For some, it might be hard to remember what life was like before smartphones, tablets, and e-readers. How did we ever survive? We had to wait until we were settled in front of our PCs to check our email and watch the latest episodes of our favorite TV shows on our TVs (gasp!). We even had to buy GPS navigators for our cars to find our way to new destinations. Mobile devices and the apps that live on them have certainly made our lives easier-and maybe even more exciting-but they have also had a significant impact on the publishing industry.
Apple ads once told us that "There's an app for just about anything." It turns out this wasn't just another catchy marketing slogan. There really is an app for just about anything these days. Just pop open Apple's App Store or Android's Market, and you'll find a buffet of apps waiting to be downloaded, from apps that let you read books and magazines to time killers such as Angry Birds and Words With Friends and constantly updating news applications from CNN and NPR. Whatever you are looking to do with your mobile device, most likely, there's an app to do it. So which publishing and media apps are living up to, and sometimes surpassing, expectations? EContent asked a variety of digital content and mobile application experts, including consultants, bloggers, and publishers, to weed through the competition and pick the apps that have impressed them most.
In an ideal world, all a publisher or media company would have to do to be successful is produce engaging content, and do it consistently. In reality, creating good content isn't enough anymore. As our lives become increasingly reliant on mobile technology, people expect fresh, compelling content, and they want to be able to access that content, anywhere, anytime, and on any device.The good news is that companies no longer need to be convinced about the importance of integrating mobile technologies, such as apps, into content delivery plans. "We're thankfully at a stage where we are no longer talking so much about experimentation," says Peggy Anne Salz, founder and chief analyst at MobileGroove. "We do not have the discussion point any longer of ‘Do I need to be mobile.' That discussion is gone. We are in a phase of execution."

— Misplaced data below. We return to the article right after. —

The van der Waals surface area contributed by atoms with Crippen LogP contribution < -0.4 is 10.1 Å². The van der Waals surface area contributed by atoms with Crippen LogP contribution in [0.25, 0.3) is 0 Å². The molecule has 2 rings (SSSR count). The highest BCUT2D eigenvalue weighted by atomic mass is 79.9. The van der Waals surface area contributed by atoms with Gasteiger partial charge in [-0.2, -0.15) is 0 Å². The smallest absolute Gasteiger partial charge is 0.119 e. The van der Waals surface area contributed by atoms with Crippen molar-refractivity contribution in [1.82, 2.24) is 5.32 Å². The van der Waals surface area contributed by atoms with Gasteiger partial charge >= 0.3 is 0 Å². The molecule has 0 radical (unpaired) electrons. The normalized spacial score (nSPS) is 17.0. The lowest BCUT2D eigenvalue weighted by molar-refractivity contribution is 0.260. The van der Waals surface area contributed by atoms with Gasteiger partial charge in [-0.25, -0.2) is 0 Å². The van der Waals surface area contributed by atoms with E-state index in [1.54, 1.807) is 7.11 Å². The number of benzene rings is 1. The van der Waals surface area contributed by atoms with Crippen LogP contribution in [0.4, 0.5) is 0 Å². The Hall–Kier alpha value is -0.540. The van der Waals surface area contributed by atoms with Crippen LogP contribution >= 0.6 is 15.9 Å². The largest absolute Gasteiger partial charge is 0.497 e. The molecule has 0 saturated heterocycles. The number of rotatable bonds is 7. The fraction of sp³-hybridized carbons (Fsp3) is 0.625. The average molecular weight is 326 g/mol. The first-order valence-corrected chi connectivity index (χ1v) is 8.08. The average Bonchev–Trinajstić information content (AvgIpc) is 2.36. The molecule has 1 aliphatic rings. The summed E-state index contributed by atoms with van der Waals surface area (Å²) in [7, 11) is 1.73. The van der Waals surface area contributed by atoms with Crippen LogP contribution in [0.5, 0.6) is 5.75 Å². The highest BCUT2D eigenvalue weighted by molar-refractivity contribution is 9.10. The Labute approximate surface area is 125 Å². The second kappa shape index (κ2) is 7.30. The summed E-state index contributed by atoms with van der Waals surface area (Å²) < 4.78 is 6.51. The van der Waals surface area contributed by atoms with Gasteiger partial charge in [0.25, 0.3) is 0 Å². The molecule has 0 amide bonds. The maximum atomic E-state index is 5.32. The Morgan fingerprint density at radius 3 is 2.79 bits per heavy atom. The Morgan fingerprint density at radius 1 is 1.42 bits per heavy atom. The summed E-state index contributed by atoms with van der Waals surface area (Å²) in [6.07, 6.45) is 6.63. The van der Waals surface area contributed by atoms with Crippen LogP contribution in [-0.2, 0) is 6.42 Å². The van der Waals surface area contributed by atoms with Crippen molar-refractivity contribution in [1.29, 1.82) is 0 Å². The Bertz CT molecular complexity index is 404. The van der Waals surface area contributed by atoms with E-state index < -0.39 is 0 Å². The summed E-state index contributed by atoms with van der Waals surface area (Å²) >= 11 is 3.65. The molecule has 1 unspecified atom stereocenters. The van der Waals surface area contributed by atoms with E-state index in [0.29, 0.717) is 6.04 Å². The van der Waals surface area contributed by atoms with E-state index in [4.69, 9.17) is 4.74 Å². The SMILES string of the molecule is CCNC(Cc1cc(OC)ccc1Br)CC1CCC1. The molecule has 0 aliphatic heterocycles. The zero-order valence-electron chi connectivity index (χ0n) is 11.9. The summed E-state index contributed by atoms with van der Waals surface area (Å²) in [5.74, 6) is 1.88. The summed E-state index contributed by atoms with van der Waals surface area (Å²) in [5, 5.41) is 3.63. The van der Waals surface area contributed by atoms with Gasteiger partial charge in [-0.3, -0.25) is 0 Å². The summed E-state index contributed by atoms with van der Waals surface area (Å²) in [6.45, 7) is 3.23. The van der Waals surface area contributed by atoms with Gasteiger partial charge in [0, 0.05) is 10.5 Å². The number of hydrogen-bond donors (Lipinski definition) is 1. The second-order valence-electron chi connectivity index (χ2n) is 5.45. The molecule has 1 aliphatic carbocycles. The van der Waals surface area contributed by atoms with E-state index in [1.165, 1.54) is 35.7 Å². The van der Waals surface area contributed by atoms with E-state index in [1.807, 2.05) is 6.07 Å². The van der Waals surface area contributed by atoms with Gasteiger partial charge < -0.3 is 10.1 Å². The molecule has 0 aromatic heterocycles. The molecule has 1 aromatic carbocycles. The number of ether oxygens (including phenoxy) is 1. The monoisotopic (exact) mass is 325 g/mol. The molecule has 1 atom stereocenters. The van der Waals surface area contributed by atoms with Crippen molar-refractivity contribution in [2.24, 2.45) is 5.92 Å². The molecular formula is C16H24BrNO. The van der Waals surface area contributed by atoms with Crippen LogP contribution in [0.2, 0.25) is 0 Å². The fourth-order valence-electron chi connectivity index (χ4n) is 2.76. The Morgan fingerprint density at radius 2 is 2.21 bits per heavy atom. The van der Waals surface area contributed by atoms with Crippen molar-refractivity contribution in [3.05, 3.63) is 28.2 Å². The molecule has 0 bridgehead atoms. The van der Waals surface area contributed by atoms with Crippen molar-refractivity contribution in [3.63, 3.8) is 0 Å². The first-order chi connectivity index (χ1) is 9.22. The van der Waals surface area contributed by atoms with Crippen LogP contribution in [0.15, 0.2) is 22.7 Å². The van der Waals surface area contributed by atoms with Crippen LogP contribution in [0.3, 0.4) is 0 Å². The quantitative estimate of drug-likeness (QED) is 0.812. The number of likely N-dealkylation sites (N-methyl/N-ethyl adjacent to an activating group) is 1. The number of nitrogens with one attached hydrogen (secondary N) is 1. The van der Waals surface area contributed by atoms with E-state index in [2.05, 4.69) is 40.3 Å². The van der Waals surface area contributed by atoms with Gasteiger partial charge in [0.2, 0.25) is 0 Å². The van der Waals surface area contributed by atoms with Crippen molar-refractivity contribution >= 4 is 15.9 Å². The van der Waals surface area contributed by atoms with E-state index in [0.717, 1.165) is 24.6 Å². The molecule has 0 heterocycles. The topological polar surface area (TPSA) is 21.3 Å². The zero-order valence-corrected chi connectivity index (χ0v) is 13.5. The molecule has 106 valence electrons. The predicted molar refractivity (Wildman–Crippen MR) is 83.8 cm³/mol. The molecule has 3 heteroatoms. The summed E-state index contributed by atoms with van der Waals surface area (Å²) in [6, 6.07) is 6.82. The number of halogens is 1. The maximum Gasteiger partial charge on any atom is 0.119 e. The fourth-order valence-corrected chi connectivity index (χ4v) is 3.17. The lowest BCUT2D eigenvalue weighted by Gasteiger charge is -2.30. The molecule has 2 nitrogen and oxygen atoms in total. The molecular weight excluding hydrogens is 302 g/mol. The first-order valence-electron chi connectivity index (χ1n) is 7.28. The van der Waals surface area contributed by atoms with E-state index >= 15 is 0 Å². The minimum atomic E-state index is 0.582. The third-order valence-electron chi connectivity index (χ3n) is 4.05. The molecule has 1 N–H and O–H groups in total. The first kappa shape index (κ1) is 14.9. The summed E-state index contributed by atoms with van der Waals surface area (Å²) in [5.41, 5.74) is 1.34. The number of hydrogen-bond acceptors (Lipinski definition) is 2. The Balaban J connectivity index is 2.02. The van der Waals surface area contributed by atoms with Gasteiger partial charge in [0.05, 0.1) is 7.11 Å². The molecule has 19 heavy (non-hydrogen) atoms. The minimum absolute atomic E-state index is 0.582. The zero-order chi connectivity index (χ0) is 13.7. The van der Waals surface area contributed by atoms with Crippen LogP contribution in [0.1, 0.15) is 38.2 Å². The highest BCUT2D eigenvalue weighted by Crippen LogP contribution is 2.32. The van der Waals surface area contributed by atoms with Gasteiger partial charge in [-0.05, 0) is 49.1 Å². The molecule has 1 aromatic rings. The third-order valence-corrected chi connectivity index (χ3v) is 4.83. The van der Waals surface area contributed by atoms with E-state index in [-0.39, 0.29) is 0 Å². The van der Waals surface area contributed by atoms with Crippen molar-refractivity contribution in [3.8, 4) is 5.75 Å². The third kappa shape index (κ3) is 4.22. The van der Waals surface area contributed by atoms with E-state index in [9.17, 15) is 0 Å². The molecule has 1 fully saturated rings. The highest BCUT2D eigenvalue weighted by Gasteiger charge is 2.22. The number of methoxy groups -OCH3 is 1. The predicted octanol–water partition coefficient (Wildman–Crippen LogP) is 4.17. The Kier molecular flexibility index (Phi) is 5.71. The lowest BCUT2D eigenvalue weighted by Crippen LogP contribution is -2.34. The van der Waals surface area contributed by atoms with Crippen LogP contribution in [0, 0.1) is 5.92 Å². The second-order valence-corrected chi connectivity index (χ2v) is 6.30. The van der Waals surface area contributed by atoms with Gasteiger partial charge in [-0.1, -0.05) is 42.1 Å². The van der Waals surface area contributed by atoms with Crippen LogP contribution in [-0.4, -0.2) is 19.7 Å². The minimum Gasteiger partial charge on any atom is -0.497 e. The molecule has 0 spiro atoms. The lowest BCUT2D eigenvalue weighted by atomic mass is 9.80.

One of my side interests is archeology. I live close to the site of a Roman villa that boasts some incredibly well-preserved, and beautifully detailed, mosaics. I haven't been lucky enough to discover any artifacts myself, but I'm fascinated by the thought of similar riches hiding just inches beneath the soil in my garden.
By Katherine Allen
Posted Nov 12, 2013
For the first time ever, I'm writing this column on my iPhone. In all my years as a writer, this is something I've never done, and more importantly, never wanted to do. Sure, every once in a while I'll compose a long email while I'm on the train, but once I hit about 300 words, my thumbs get tired and I find myself dreaming of a full sized keyboard. This time though, I didn't have a choice.
Column/Dispatches from Digital Natives
By Eileen Mullan
Posted Nov 07, 2013
While writing my most recent book, I noticed a new phase of growth and innovation in the mobile app space. It's encouraging to see companies jumping on the app bandwagon and the tremendous capabilities and creativity that they unleash. Take the example of Broadcast Interactive Media (BIM). It just launched mobile apps for the Apple iOS and Android platforms that can be rapidly deployed by its client base of hundreds of local television station websites. Each app has content tabs such as Top Stories, Local News, Weather, or Sports that can be customized by local broadcast and media companies to pull in content from each local station's website and optimized for mobile viewing.
By Peggy Anne Salz
- October 2013 Issue
Posted Oct 08, 2013
The other night, I crawled into bed and cracked open a copy of A Thousand Splendid Suns by Khaled Hosseini that I bought last summer at a used bookshop. A photograph fell out into my lap. At first, I wondered when I'd tucked a picture into the pages, but then I realized I didn't have any idea who the people in the image were. It's a couple of young people-probably college age-smiling in a posed shot for the camera. I imagined it was probably a graduation shot of some sort-maybe a wedding. I tucked it back into the pages with the idea of using the smiling pair as a bookmark. But it reminded me that the paperback I had just started reading was, in fact, used goods.
By Theresa Cramer
- September 2013 Issue
Posted Sep 25, 2013
I recently traveled from Boston to Baltimore for my brother's wedding. I discovered that the older I get, the less I look forward to packing a suit case, schlepping to the airport, fighting with other passengers for overhead bin space, and then watching in horror as the flight attendants detail how to survive if the plane crashes. Not my cup of tea. One thing that has always made it easier for me, though, is technology. Lately it seems that many businesses in the travel and hospitality field are all about giving their customers technology-friendly options -- from free Wi-Fi to "power up" stations -- but my recent trip made me wonder whether these "perks" are just smoke and mirrors.
Column/Dispatches from Digital Natives
By Eileen Mullan
Posted Sep 05, 2013